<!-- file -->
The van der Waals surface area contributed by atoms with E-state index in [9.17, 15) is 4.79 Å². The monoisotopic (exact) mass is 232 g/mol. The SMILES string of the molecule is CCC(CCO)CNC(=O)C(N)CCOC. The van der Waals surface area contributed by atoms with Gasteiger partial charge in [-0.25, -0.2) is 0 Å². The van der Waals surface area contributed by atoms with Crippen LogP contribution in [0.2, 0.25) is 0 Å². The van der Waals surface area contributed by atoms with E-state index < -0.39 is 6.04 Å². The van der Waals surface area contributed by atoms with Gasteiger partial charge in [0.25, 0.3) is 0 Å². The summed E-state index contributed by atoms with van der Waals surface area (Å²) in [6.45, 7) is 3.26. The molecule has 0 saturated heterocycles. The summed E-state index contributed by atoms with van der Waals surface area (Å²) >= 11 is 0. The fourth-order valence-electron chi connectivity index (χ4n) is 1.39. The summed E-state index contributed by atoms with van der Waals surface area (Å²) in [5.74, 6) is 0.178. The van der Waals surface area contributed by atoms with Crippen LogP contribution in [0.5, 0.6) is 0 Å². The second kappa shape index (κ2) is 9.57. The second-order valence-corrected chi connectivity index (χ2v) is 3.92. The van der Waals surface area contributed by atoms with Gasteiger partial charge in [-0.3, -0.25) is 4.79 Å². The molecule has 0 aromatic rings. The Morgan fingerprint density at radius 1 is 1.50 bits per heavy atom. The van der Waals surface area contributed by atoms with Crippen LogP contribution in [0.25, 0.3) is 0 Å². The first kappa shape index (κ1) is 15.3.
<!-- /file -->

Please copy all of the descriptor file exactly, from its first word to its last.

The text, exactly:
The van der Waals surface area contributed by atoms with E-state index in [9.17, 15) is 4.79 Å². The monoisotopic (exact) mass is 232 g/mol. The SMILES string of the molecule is CCC(CCO)CNC(=O)C(N)CCOC. The van der Waals surface area contributed by atoms with Gasteiger partial charge in [-0.25, -0.2) is 0 Å². The van der Waals surface area contributed by atoms with Crippen LogP contribution in [0.2, 0.25) is 0 Å². The van der Waals surface area contributed by atoms with E-state index < -0.39 is 6.04 Å². The van der Waals surface area contributed by atoms with Gasteiger partial charge in [0.25, 0.3) is 0 Å². The summed E-state index contributed by atoms with van der Waals surface area (Å²) in [6.45, 7) is 3.26. The molecule has 0 saturated heterocycles. The summed E-state index contributed by atoms with van der Waals surface area (Å²) >= 11 is 0. The fourth-order valence-electron chi connectivity index (χ4n) is 1.39. The summed E-state index contributed by atoms with van der Waals surface area (Å²) in [5.74, 6) is 0.178. The van der Waals surface area contributed by atoms with Crippen LogP contribution in [0.5, 0.6) is 0 Å². The second kappa shape index (κ2) is 9.57. The second-order valence-corrected chi connectivity index (χ2v) is 3.92. The van der Waals surface area contributed by atoms with Gasteiger partial charge in [-0.3, -0.25) is 4.79 Å². The molecule has 0 aromatic rings. The Morgan fingerprint density at radius 1 is 1.50 bits per heavy atom. The van der Waals surface area contributed by atoms with Crippen LogP contribution in [0.25, 0.3) is 0 Å². The first kappa shape index (κ1) is 15.3.